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Superstition and Politics

One of the biggest problems with politics is superstition. Every time a candidate wins, their campaign strategists are treated as having conjured up a magical creature known as victory out of thin air. They are treated thusly by the party they won for, but also largely by the media. They pushed the right button combination, they cut the right wire, they made the thing happen. Never mind all the factors outside of their control, the flukes, the weather. They get credit without any definitive evidence that they even knew what they were doing.

But that’s not the whole of superstition in politics. It extends to all sorts of frets and worries that interrupt policy and legislation. The NRA has a monkey’s paw that will unleash torment upon Republicans if they don’t fall in line. Rich criminals like Weinstein and Epstein were insulated from accountability (again, in both the media and in political circles) by superstition, primarily. The worry about what it would mean to the unknown backwaters and backrooms of power to cross people who are the equivalent of made-men in those circles.

Superstition dictates that Republicans can’t compete in blue states, nor Democrats in red ones. They certainly shouldn’t treat those foreign lands as opportunities to throw some spaghetti at the wall on the cheap. I mean, it would be bad luck to run a Republican candidate in LA on the platform of (insert some idea that Republicans generally don’t run on but won’t be offensive).

The media similarly has its superstitions around politics, including what kind of coverage is expected, what polls really mean, which voters count more (evangelicals, soccer moms, NASCAR dads, etc.), who gets access, what the differences are between Republicans and Democrats, and so on. It has its superstitions about who is important and what ideas are important. Campaigns should be about identifying problems, but they’re mostly about offering canned solutions to undefined problems, and then the solutions become the focus and they aren’t perfect so candidates get tarred for that.


The problem of superstitions is quite extensive in our lives. They represent blockages that prevent honest progress, out of fear of the unknown. The media’s focus on the ten-year-cost of Medicare-for-All, despite the actual ongoing economic cost already being greater, is one example of this. The Republicans’ reluctance to give up on repealing the ACA, in favor of some real policy is another.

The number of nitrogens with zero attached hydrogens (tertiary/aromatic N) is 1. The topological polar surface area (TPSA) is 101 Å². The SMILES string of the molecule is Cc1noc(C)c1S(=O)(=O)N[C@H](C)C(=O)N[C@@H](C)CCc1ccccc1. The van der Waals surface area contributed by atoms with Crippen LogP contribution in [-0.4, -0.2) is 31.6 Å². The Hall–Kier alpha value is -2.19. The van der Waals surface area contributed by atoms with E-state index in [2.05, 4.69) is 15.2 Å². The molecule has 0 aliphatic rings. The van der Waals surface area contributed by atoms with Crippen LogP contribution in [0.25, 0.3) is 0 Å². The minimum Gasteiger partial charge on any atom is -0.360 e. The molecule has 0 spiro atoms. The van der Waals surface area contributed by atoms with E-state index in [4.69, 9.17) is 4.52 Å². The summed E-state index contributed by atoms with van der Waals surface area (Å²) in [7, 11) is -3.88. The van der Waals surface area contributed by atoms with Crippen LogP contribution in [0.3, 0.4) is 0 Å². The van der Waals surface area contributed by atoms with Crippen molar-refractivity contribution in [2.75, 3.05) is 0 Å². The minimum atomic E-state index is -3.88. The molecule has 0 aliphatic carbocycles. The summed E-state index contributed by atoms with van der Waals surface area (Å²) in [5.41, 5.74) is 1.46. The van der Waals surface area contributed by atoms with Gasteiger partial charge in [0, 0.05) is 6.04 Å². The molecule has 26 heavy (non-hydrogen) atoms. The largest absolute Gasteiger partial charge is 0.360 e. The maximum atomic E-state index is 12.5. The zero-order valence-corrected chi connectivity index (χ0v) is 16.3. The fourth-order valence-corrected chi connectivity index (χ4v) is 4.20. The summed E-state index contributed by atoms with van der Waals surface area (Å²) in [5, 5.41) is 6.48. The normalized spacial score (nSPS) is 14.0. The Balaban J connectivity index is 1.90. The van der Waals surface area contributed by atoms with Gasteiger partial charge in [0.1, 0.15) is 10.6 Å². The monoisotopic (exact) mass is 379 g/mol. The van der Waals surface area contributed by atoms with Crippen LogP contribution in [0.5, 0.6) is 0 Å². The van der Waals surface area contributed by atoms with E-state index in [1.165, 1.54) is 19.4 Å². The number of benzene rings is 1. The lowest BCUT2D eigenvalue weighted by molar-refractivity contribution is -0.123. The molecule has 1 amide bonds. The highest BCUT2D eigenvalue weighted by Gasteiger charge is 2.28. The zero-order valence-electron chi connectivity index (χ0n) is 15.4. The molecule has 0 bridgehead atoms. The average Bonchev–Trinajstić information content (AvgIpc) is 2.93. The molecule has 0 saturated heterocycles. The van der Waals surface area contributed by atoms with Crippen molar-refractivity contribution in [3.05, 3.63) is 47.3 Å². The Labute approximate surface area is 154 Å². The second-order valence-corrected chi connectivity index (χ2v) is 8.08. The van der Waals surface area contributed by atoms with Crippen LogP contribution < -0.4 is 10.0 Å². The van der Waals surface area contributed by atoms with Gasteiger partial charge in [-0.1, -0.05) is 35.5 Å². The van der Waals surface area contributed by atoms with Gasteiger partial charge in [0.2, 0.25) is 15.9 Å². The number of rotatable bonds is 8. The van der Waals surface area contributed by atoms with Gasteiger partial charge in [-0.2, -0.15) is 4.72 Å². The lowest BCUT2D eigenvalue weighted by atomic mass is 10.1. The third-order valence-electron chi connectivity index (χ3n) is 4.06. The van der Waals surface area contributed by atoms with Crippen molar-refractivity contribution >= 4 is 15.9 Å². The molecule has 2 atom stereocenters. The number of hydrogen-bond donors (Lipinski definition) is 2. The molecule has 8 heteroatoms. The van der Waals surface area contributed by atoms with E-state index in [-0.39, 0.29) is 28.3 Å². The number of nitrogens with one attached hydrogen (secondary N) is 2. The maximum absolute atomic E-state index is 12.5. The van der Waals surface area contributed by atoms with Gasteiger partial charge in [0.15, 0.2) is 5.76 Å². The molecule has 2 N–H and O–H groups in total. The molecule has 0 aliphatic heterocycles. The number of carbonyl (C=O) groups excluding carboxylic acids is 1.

These superstitions exist because of mere coincidence. The apparent interest in Republicans around the time they championed repealing the ACA caused them to believe that people wanted repeal, rather than the people wanting further development of healthcare policy toward some unknown better system. The media believes then ten-year costs of Medicare-for-All are important because they believe big numbers are important.

I don’t think Medicare-for-All is the be-all-end-all of healthcare. It is one way to do the thing. But I do think that continuing to refine healthcare funding is entirely necessary, and systems that tend to diminish the involvement of employers in healthcare are generally superior to those that do not. Over a ten year period where healthcare isn’t provided by employers, ceteris paribus, we should expect a healthier economy and a healthier population.

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society

2020 Democratic Debate 4.0

The version number keeps going up, but the bugs don’t seem to get fixed!

Climate change in this nomination race got one forum on CNN and a couple of special episodes of Chris Hayes’ MSNBC show. Its mentions in this debate were scant. A shame.

But many of the issues could have been brought back to climate. For example, diversifying manufacturing and trade deals both have major consequences for the climate. Minimizing transportation costs in manufacturing are just as important as doing so in agriculture. Buying local veggies is good, but so is buying locally manufactured goods.

Trade deals are a net-positive, but they often fall short on worker protections and environmental issues. While some folks seem to think we should avoid trade deals, trade should be a tool for helping on climate. The basic idea is that, all things being equal, a country can prefer goods manufactured with worker protections and environmental protections.


These debates have grown more tedious. It might be the record-setting number of candidate present. It might be the repetition of the same questions and same answers (or same non-answers). There hasn’t been a lot of movement in the race, and most candidates haven’t had breakout moments in the debates. This debate was even less notable, it seemed.

My biggest complaint isn’t the questions or the answers, but the fact that their combined effect is a failure to debate. For example, pressing Warren to say that, yes, taxes will go up, but the total costs will decrease, doesn’t get to the actual meat of the policy difference between Medicare-for-All and public option proposals, which seems to amount to:

  1. Adverse selection—If a lot of people only switch to the public option when they need expensive care, the government costs will be far higher than if healthy people are in the risk pool.
  2. Employer-bound coverage—This has always been a bad thing, only better than people being without coverage. Having your insurance tied to your current employer makes switching jobs harder, makes taking risks on entrepreneurship harder, makes a lot of things harder. It also masks incomes, complicates income taxation, and stifles competition in unrelated industries (because companies compete on something outside of their core market when they have to fiddle with healthcare rather than making widgets).